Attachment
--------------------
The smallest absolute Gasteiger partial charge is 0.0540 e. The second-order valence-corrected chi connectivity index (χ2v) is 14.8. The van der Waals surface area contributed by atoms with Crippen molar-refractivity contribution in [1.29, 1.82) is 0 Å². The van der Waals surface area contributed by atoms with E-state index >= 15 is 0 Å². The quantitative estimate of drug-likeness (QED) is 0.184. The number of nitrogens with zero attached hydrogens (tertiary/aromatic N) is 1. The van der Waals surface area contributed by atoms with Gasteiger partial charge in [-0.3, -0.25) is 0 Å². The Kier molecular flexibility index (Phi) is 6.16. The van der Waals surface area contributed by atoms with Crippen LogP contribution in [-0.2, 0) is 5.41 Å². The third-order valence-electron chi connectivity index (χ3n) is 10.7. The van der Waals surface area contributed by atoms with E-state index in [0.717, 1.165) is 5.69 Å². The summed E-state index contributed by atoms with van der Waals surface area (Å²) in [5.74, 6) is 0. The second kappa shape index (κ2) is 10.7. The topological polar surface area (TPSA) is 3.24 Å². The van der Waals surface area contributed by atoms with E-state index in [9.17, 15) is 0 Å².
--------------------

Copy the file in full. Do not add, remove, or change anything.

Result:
The smallest absolute Gasteiger partial charge is 0.0540 e. The second-order valence-corrected chi connectivity index (χ2v) is 14.8. The van der Waals surface area contributed by atoms with Crippen molar-refractivity contribution in [1.29, 1.82) is 0 Å². The van der Waals surface area contributed by atoms with E-state index >= 15 is 0 Å². The quantitative estimate of drug-likeness (QED) is 0.184. The number of nitrogens with zero attached hydrogens (tertiary/aromatic N) is 1. The van der Waals surface area contributed by atoms with Gasteiger partial charge in [-0.3, -0.25) is 0 Å². The Kier molecular flexibility index (Phi) is 6.16. The van der Waals surface area contributed by atoms with Crippen LogP contribution in [-0.2, 0) is 5.41 Å². The third-order valence-electron chi connectivity index (χ3n) is 10.7. The van der Waals surface area contributed by atoms with E-state index in [0.717, 1.165) is 5.69 Å². The summed E-state index contributed by atoms with van der Waals surface area (Å²) in [5.74, 6) is 0. The second kappa shape index (κ2) is 10.7. The topological polar surface area (TPSA) is 3.24 Å². The van der Waals surface area contributed by atoms with E-state index in [9.17, 15) is 0 Å².